The outcome of this is two-fold; men continue to maintain the full-time, promotion-on-attendance working standard and women fall in to the category of working in the grey area of part-time which does not provide enough office time to justify a promotion or pay rise. It goes without saying that this fosters an outcome of higher wages for men and the subjugation of the value of women’s work in the name of flexibility.

In several Scandinavian countries this situation is already being addressed by enforcing flexible working schedules and encouraging a seismic shift in attitudes towards closing the gender pay gap. In Iceland, for example, a 9-month period of post-partum leave is encouraged with three months of this to be used by each partner. This normalizes time out of the office for both men and women and also supports the majority view amongst millennial fathers that childcare should be shared equally. It also forces companies in to the harsh reality that they might also lose their men for more than 3 months which quashes the patriarchal model and wreaks havoc with the bonuses and promotions.

Indeed, in the countries where this kind of shared responsibility is enjoyed, an increasing number of men are choosing to stay at home beyond their allotted paternity leave with many women instead returning to working closer to full-time. Alternate models of working flexibly between couples are also emerging and threaten to shut down the traditional pay-gap excuse that part-time working is sex-specific.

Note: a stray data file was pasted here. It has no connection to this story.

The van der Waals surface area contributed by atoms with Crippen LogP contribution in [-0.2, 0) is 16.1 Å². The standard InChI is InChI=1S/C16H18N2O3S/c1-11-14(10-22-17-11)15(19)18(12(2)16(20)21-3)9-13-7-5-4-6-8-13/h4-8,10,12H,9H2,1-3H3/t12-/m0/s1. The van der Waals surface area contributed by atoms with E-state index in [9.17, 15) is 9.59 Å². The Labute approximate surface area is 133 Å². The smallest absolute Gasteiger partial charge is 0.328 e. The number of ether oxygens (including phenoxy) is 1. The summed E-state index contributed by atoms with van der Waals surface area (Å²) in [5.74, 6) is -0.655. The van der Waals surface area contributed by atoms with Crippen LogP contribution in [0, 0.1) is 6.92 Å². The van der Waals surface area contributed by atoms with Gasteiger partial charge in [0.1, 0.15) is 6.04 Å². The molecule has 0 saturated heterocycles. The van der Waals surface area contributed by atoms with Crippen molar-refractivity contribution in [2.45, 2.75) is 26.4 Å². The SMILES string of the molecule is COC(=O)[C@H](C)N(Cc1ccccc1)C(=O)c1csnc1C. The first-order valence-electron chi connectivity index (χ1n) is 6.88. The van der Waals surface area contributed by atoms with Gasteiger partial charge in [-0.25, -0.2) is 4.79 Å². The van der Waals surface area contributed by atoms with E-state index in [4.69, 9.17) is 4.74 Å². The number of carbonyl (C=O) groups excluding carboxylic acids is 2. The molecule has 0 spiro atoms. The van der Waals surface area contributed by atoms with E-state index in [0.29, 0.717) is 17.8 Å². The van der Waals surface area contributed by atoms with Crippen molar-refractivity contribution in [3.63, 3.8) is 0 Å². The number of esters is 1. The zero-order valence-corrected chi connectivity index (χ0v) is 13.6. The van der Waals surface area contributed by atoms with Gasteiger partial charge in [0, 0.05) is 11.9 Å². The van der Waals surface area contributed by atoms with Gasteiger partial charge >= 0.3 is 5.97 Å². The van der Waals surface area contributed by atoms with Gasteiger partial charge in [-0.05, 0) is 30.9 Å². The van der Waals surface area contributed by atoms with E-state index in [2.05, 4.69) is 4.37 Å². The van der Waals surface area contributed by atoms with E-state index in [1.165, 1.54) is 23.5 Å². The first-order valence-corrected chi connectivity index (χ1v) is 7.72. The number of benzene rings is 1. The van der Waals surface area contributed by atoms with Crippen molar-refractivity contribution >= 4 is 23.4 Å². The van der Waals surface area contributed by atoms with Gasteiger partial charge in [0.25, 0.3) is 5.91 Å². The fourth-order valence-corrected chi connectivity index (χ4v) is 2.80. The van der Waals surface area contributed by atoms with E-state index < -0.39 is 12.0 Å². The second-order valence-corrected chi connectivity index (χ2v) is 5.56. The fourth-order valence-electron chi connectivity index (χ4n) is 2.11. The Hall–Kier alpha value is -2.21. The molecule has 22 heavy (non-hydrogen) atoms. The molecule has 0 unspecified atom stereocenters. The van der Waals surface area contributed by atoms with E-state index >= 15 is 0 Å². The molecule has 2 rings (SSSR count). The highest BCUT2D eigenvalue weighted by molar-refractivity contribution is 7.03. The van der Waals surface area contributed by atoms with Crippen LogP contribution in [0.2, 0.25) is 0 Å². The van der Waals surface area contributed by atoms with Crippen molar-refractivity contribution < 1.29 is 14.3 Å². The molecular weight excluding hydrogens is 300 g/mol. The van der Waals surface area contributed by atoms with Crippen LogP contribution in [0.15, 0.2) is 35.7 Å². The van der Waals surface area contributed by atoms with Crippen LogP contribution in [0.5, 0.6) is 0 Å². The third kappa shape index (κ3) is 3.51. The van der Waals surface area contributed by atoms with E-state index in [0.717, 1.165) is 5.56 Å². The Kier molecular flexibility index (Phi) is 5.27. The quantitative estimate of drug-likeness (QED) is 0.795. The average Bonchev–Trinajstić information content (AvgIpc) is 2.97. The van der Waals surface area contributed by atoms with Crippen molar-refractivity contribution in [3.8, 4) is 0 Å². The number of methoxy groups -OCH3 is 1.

A more complex reason why men and women earn differently

Once we get over the part-time distortion of the gender pay gap data results another debate emerges which would take a more profound cultural shift to reconcile than those social norms being challenged in Scandinavia.

Although it is clear that women generally earn less across almost all UK companies, these results do not necessarily show that women are being discriminated against or that companies prefer to pay men more for their work. The assumption could be that the data is a reflection of the reality of the different positions that men and women hold which influence their pay grades. To put it another way, men dominate the highest paid professions and therefore will obviously receive higher pay.

Inequality of pay in terms of the domination by a single sex in some professions goes beyond office walls and questions the core of our education system as well as how we generate the identities in young people. The use of the fact that there are less women working as lawyers, pilots and executives and more as cleaners and cabin crew to justify the pay gap shows a massive failure somewhere along the line. If this justification is accepted then inequality begins from how we develop gender identities and expectations in schools, universities and, most prominently, in the home.

We know that the opportunity exists and that women can become top lawyers, pilots and executives but, if an average is a norm, they don’t. If the top-paying professions are really dominated by men then where does the glass ceiling start that prevents the other 50% of the population to consider moving beyond this? Discrimination is not at play in creating inequality here, more perhaps how the maintaining of a traditional, gendered development system influences perspectives towards and between women and girls. To say that our own working culture has harvested a workforce which reinforces the pay difference between the sexes may well be the most useful interpretation of the gender pay gap results.